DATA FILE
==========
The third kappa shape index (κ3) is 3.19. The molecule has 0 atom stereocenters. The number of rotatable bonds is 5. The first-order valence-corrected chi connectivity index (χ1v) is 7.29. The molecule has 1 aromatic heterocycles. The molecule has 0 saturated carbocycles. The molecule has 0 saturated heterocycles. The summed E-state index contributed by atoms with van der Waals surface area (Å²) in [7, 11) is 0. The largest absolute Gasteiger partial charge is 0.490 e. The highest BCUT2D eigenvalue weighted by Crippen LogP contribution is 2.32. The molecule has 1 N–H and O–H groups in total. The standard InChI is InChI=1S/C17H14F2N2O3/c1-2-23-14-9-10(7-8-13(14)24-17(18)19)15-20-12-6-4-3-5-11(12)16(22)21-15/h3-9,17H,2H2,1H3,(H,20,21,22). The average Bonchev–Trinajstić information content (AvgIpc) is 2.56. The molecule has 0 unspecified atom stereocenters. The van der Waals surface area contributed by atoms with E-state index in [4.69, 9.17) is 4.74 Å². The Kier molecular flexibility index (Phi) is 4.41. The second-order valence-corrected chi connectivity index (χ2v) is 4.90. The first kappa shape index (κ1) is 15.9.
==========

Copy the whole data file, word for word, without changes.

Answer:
The third kappa shape index (κ3) is 3.19. The molecule has 0 atom stereocenters. The number of rotatable bonds is 5. The first-order valence-corrected chi connectivity index (χ1v) is 7.29. The molecule has 1 aromatic heterocycles. The molecule has 0 saturated carbocycles. The molecule has 0 saturated heterocycles. The summed E-state index contributed by atoms with van der Waals surface area (Å²) in [7, 11) is 0. The largest absolute Gasteiger partial charge is 0.490 e. The highest BCUT2D eigenvalue weighted by Crippen LogP contribution is 2.32. The molecule has 1 N–H and O–H groups in total. The standard InChI is InChI=1S/C17H14F2N2O3/c1-2-23-14-9-10(7-8-13(14)24-17(18)19)15-20-12-6-4-3-5-11(12)16(22)21-15/h3-9,17H,2H2,1H3,(H,20,21,22). The average Bonchev–Trinajstić information content (AvgIpc) is 2.56. The molecule has 0 unspecified atom stereocenters. The van der Waals surface area contributed by atoms with E-state index in [4.69, 9.17) is 4.74 Å². The Kier molecular flexibility index (Phi) is 4.41. The second-order valence-corrected chi connectivity index (χ2v) is 4.90. The first kappa shape index (κ1) is 15.9.